Gastroenterol Res
Gastroenterology Research, ISSN 1918-2805 print, 1918-2813 online, Open Access
Article copyright, the authors; Journal compilation copyright, Gastroenterol Res and Elmer Press Inc
Journal website

Letter to the Editor

Volume 14, Number 6, December 2021, pages 348-349

Not All Autoimmune Gastritis Are Created the Same

Massimo Ruggea, b, e, Robert M. Gentac, Ludovica Briccab, d, Edoardo Savarinod

aDepartment of Medicine (DIMED), Surgical Pathology & Cytopathology Unit, Padua University, Padua, Italy
bVeneto Tumor Registry (RTV), Veneto Regional Authority, Padua, Italy
cDepartment of Pathology, Michael E. DeBakey VA Medical Center, Baylor College of Medicine, Houston, TX, USA
dDepartment of Surgical Oncological & Gastroenterological Sciences (DiSCOG), Gastroenterology Unit, Padua University, Padua, Italy
eCorresponding Author: Massimo Rugge, Department of Medicine (DIMED), Surgical Pathology & Cytopathology Unit, Padova University, Padua, Italy

Manuscript submitted June 29, 2021, accepted July 26, 2021, published online November 5, 2021
Short title: MMR System in Autoimmune Gastritis

To the Editor▴Top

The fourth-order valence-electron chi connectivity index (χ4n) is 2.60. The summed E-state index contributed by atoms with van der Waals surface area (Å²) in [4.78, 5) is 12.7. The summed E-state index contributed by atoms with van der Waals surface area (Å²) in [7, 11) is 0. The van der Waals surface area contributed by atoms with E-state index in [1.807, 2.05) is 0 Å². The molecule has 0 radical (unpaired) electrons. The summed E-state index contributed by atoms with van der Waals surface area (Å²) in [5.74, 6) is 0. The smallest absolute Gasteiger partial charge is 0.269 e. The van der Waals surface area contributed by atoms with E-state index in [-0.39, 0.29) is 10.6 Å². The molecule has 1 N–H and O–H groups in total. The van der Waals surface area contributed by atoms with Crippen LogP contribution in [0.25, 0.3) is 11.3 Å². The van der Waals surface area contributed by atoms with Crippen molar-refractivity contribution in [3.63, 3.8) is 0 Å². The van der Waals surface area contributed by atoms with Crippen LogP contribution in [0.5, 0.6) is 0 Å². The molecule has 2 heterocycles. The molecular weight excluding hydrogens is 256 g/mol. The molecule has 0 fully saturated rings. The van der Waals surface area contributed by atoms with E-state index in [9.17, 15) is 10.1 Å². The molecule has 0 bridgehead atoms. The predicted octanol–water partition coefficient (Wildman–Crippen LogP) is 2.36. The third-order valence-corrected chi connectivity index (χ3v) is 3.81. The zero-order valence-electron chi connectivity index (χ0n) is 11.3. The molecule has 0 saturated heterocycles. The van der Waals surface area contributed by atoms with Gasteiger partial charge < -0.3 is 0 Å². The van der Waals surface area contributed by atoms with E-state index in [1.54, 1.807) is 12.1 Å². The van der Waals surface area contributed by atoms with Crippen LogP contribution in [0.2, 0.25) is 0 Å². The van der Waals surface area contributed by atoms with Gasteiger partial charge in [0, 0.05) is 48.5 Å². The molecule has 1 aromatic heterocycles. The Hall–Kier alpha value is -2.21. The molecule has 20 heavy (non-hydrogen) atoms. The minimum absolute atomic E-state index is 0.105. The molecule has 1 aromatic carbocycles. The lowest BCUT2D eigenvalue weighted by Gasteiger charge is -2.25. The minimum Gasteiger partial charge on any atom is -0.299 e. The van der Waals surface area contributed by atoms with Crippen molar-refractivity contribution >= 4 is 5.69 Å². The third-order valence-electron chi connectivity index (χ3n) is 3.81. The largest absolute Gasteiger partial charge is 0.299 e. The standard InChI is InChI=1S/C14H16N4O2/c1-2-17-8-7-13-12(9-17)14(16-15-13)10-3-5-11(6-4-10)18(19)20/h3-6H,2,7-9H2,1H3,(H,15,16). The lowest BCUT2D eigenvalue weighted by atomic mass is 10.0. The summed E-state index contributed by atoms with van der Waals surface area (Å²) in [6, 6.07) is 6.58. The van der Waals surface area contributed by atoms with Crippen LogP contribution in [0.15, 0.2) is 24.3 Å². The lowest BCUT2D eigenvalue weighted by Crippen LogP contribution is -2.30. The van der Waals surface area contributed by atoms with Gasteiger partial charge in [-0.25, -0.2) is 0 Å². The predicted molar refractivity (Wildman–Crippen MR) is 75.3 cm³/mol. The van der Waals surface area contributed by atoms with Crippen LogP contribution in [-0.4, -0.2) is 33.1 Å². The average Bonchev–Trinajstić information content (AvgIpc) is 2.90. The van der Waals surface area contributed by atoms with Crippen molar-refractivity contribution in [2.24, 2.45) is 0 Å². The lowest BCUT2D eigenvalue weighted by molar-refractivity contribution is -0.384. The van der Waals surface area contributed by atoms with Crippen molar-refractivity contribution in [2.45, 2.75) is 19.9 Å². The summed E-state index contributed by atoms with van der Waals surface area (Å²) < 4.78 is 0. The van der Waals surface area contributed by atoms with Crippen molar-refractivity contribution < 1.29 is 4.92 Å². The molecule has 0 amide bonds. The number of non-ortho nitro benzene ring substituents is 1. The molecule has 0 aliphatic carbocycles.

We read with great interest the outstanding scientific paper recently published in Gastroenterology Research by Saulino et al, entitled “Characterization of Chronic Gastritis in Lynch Syndrome Patients with Gastric Adenocarcinoma” [1]. By concluding that “… most gastric adenocarcinoma in Lynch syndrome patients were located in the fundus and/or body …, with a tumorigenesis of chronic gastritis (immune gastritis in most cases and Helicobacter pylori (H. pylori) gastritis in the minority of cases)-associated intestinal metaplasia, dysplasia, and carcinoma”, the authors suggest gastric autoimmunity as electively involved in gastric oncogenesis.

Because of our long-standing interest in the still controversial assessment of gastric cancer (GC) risk associated with autoimmune gastritis, we would like to briefly comment on the results and the conclusions of the paper by Saulino et al [1-5].